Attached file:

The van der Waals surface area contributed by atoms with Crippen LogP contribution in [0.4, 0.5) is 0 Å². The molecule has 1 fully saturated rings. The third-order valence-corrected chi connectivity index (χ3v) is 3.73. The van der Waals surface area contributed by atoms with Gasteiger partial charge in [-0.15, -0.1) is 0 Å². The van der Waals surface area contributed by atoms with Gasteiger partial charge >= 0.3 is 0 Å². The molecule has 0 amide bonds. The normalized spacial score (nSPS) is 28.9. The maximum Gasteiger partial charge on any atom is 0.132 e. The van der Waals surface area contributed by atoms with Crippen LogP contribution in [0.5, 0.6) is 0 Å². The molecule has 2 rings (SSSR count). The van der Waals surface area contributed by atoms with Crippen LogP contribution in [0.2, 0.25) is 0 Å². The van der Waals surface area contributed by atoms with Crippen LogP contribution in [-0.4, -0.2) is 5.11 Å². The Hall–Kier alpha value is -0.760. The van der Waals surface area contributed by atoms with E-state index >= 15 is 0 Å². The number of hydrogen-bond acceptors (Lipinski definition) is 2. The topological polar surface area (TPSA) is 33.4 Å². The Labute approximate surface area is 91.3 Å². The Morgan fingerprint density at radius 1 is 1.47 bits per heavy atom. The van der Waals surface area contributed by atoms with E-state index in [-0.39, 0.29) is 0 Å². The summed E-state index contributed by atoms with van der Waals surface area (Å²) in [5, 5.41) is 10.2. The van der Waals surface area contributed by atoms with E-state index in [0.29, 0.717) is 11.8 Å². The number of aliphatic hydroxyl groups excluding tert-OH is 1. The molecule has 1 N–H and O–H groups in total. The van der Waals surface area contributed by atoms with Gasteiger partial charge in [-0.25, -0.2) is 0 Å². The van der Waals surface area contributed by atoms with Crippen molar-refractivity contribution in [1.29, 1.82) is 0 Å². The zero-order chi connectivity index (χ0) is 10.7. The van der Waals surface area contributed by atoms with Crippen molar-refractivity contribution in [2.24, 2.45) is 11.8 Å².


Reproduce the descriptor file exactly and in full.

The van der Waals surface area contributed by atoms with Crippen LogP contribution in [0.4, 0.5) is 0 Å². The molecule has 1 fully saturated rings. The third-order valence-corrected chi connectivity index (χ3v) is 3.73. The van der Waals surface area contributed by atoms with Gasteiger partial charge in [-0.15, -0.1) is 0 Å². The van der Waals surface area contributed by atoms with Gasteiger partial charge >= 0.3 is 0 Å². The molecule has 0 amide bonds. The normalized spacial score (nSPS) is 28.9. The maximum Gasteiger partial charge on any atom is 0.132 e. The van der Waals surface area contributed by atoms with Crippen LogP contribution in [0.5, 0.6) is 0 Å². The molecule has 2 rings (SSSR count). The van der Waals surface area contributed by atoms with Crippen LogP contribution in [0.2, 0.25) is 0 Å². The van der Waals surface area contributed by atoms with Crippen LogP contribution in [-0.4, -0.2) is 5.11 Å². The Hall–Kier alpha value is -0.760. The van der Waals surface area contributed by atoms with E-state index >= 15 is 0 Å². The number of hydrogen-bond acceptors (Lipinski definition) is 2. The topological polar surface area (TPSA) is 33.4 Å². The Labute approximate surface area is 91.3 Å². The Morgan fingerprint density at radius 1 is 1.47 bits per heavy atom. The van der Waals surface area contributed by atoms with E-state index in [-0.39, 0.29) is 0 Å². The summed E-state index contributed by atoms with van der Waals surface area (Å²) in [5, 5.41) is 10.2. The van der Waals surface area contributed by atoms with E-state index in [0.29, 0.717) is 11.8 Å². The number of aliphatic hydroxyl groups excluding tert-OH is 1. The molecule has 1 N–H and O–H groups in total. The van der Waals surface area contributed by atoms with Gasteiger partial charge in [-0.25, -0.2) is 0 Å². The van der Waals surface area contributed by atoms with Crippen molar-refractivity contribution in [1.29, 1.82) is 0 Å². The zero-order chi connectivity index (χ0) is 10.7. The van der Waals surface area contributed by atoms with Crippen molar-refractivity contribution in [2.24, 2.45) is 11.8 Å².